Author Jane Yolen has won so many awards in so many genres that it is impossible to list them all in a succinct way. Her latest book, Mapping the Bones, will probably be added to her list of award-winning titles because it is just that good. It is also her 365th book, which means you can read a Yolen book each day of the year, and if Mapping the Bones is your first brush with the prolific author, it likely won’t be your last.
Loosely framed around the folk tale “Hansel and Gretel,” Mapping the Bones follows the story of Chaim and Gittel, 14-year-old Jewish twins living in Poland during the Nazi invasion. The twins and their parents are first moved from their comfortable life in Łódź to a five-room apartment in the Jewish ghetto, and then make an escape attempt when they are scheduled to be sent to the concentration camps. The two children almost make it to the Russian border before they are caught and sent to one of the many child labor camps run by the Nazis during the war.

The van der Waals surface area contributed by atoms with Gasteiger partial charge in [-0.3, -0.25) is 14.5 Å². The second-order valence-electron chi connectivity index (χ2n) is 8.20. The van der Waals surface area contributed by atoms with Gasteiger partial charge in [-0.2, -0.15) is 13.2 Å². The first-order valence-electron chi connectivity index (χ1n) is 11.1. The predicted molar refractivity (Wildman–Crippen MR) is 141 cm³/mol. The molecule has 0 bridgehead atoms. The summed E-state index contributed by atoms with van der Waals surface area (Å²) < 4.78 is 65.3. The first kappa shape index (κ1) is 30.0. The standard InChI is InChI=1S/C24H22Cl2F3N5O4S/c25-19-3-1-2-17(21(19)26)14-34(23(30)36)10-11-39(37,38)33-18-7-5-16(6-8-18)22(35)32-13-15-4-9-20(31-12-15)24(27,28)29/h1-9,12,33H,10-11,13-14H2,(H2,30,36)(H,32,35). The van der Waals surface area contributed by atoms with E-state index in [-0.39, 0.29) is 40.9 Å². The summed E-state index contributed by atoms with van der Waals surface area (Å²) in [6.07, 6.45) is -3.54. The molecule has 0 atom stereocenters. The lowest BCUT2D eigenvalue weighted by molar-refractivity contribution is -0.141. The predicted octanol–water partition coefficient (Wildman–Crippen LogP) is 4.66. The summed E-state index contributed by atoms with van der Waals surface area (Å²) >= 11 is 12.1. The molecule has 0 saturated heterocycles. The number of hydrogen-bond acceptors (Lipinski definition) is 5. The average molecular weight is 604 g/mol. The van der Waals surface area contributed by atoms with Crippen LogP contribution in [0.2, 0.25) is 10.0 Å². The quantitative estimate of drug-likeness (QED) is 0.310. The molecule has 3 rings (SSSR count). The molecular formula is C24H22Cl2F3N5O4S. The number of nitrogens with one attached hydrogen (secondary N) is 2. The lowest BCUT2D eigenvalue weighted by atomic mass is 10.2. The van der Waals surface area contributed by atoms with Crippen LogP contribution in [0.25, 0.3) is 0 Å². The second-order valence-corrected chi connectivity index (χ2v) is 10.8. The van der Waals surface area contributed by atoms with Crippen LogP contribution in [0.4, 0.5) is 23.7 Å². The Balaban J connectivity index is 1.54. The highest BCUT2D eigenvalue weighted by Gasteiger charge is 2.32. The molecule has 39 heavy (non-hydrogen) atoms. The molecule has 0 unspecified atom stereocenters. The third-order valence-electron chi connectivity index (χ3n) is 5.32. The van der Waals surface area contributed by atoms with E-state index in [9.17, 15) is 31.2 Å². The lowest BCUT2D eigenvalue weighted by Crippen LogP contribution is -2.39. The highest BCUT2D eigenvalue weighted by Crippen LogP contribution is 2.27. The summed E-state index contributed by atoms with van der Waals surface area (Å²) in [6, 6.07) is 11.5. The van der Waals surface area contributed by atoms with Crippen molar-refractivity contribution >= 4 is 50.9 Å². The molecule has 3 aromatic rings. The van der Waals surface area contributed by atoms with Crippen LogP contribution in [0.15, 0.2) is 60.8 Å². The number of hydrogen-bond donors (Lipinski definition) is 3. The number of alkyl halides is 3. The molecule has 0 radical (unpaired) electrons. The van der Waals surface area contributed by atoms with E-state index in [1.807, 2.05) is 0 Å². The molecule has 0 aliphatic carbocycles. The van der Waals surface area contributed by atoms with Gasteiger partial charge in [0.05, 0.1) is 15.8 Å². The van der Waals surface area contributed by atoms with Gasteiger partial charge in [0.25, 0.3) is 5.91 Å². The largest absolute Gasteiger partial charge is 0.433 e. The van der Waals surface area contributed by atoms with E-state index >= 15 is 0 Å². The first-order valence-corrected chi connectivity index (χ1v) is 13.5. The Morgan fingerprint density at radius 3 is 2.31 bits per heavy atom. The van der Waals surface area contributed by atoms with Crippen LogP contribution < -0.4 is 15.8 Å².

While the majority of this story is told in third person from Chaim’s perspective, the chapters are interspersed with first person “Gittel Remembers” passages, allowing the reader to experience the events through each twin. As to be expected, Yolen’s prose easily draws you in and her character building is impeccable. Like her award-winning The Devil’s Arithmetic and her other blend of fairy tale and Holocaust history, Briar Rose, this latest of her great books will become an essential addition to the genre.
Jennifer Bruer Kitchel is the librarian for a Pre-K through 8th level Catholic school.